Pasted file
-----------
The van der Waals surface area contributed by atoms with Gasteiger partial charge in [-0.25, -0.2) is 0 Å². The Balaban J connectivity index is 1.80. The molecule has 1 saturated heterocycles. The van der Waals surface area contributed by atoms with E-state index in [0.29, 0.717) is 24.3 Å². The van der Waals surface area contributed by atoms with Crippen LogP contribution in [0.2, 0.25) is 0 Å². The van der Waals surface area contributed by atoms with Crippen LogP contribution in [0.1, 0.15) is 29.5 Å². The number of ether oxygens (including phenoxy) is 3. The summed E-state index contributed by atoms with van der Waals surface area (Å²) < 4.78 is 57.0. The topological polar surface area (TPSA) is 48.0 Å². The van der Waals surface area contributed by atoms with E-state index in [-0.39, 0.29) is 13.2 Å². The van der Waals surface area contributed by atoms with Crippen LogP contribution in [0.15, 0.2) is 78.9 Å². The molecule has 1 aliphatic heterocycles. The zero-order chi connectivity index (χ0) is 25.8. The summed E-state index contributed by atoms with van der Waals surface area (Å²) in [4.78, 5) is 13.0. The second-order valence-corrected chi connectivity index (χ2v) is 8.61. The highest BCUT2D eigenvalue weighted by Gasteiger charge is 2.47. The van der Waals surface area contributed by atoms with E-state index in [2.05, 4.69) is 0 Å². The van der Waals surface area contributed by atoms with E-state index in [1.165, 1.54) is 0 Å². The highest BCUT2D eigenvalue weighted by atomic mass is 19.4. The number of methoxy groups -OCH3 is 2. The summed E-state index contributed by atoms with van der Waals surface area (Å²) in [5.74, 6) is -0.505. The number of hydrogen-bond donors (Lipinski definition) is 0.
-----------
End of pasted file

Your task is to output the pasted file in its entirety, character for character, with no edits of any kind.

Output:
The van der Waals surface area contributed by atoms with Gasteiger partial charge in [-0.25, -0.2) is 0 Å². The Balaban J connectivity index is 1.80. The molecule has 1 saturated heterocycles. The van der Waals surface area contributed by atoms with E-state index in [0.29, 0.717) is 24.3 Å². The van der Waals surface area contributed by atoms with Crippen LogP contribution in [0.2, 0.25) is 0 Å². The van der Waals surface area contributed by atoms with Crippen LogP contribution in [0.1, 0.15) is 29.5 Å². The number of ether oxygens (including phenoxy) is 3. The summed E-state index contributed by atoms with van der Waals surface area (Å²) < 4.78 is 57.0. The topological polar surface area (TPSA) is 48.0 Å². The van der Waals surface area contributed by atoms with E-state index in [-0.39, 0.29) is 13.2 Å². The van der Waals surface area contributed by atoms with Crippen LogP contribution in [0.15, 0.2) is 78.9 Å². The molecule has 1 aliphatic heterocycles. The zero-order chi connectivity index (χ0) is 25.8. The summed E-state index contributed by atoms with van der Waals surface area (Å²) in [4.78, 5) is 13.0. The second-order valence-corrected chi connectivity index (χ2v) is 8.61. The highest BCUT2D eigenvalue weighted by Gasteiger charge is 2.47. The van der Waals surface area contributed by atoms with E-state index in [2.05, 4.69) is 0 Å². The van der Waals surface area contributed by atoms with E-state index in [1.165, 1.54) is 0 Å². The highest BCUT2D eigenvalue weighted by atomic mass is 19.4. The number of methoxy groups -OCH3 is 2. The summed E-state index contributed by atoms with van der Waals surface area (Å²) in [5.74, 6) is -0.505. The number of hydrogen-bond donors (Lipinski definition) is 0.